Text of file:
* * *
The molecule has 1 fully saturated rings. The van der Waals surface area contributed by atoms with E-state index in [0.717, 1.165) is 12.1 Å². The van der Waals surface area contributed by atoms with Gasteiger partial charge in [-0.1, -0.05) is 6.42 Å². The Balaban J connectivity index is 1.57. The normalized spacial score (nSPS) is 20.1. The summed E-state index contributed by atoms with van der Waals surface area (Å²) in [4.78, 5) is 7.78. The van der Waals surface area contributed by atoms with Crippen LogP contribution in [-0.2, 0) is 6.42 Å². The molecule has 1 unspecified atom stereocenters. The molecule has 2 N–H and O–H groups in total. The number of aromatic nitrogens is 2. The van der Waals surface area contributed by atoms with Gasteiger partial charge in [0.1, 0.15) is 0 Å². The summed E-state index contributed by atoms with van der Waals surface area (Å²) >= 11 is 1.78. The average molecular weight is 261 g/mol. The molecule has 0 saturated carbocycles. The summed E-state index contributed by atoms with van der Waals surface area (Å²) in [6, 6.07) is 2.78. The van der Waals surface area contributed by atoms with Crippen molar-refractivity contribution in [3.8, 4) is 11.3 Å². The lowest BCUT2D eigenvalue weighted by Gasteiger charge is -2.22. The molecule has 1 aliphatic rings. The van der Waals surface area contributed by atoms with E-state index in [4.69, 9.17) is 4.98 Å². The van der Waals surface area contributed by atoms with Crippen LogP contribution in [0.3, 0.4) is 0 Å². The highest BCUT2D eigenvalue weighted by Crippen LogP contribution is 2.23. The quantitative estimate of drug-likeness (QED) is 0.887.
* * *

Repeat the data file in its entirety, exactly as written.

The molecule has 1 fully saturated rings. The van der Waals surface area contributed by atoms with E-state index in [0.717, 1.165) is 12.1 Å². The van der Waals surface area contributed by atoms with Gasteiger partial charge in [-0.1, -0.05) is 6.42 Å². The Balaban J connectivity index is 1.57. The normalized spacial score (nSPS) is 20.1. The summed E-state index contributed by atoms with van der Waals surface area (Å²) in [4.78, 5) is 7.78. The van der Waals surface area contributed by atoms with Crippen LogP contribution in [-0.2, 0) is 6.42 Å². The molecule has 1 unspecified atom stereocenters. The molecule has 2 N–H and O–H groups in total. The number of aromatic nitrogens is 2. The van der Waals surface area contributed by atoms with Gasteiger partial charge in [0.1, 0.15) is 0 Å². The summed E-state index contributed by atoms with van der Waals surface area (Å²) >= 11 is 1.78. The average molecular weight is 261 g/mol. The molecule has 0 saturated carbocycles. The summed E-state index contributed by atoms with van der Waals surface area (Å²) in [6, 6.07) is 2.78. The van der Waals surface area contributed by atoms with Crippen molar-refractivity contribution in [3.8, 4) is 11.3 Å². The lowest BCUT2D eigenvalue weighted by Gasteiger charge is -2.22. The molecule has 1 aliphatic rings. The van der Waals surface area contributed by atoms with E-state index in [4.69, 9.17) is 4.98 Å². The van der Waals surface area contributed by atoms with Crippen LogP contribution in [0.3, 0.4) is 0 Å². The highest BCUT2D eigenvalue weighted by Crippen LogP contribution is 2.23. The quantitative estimate of drug-likeness (QED) is 0.887.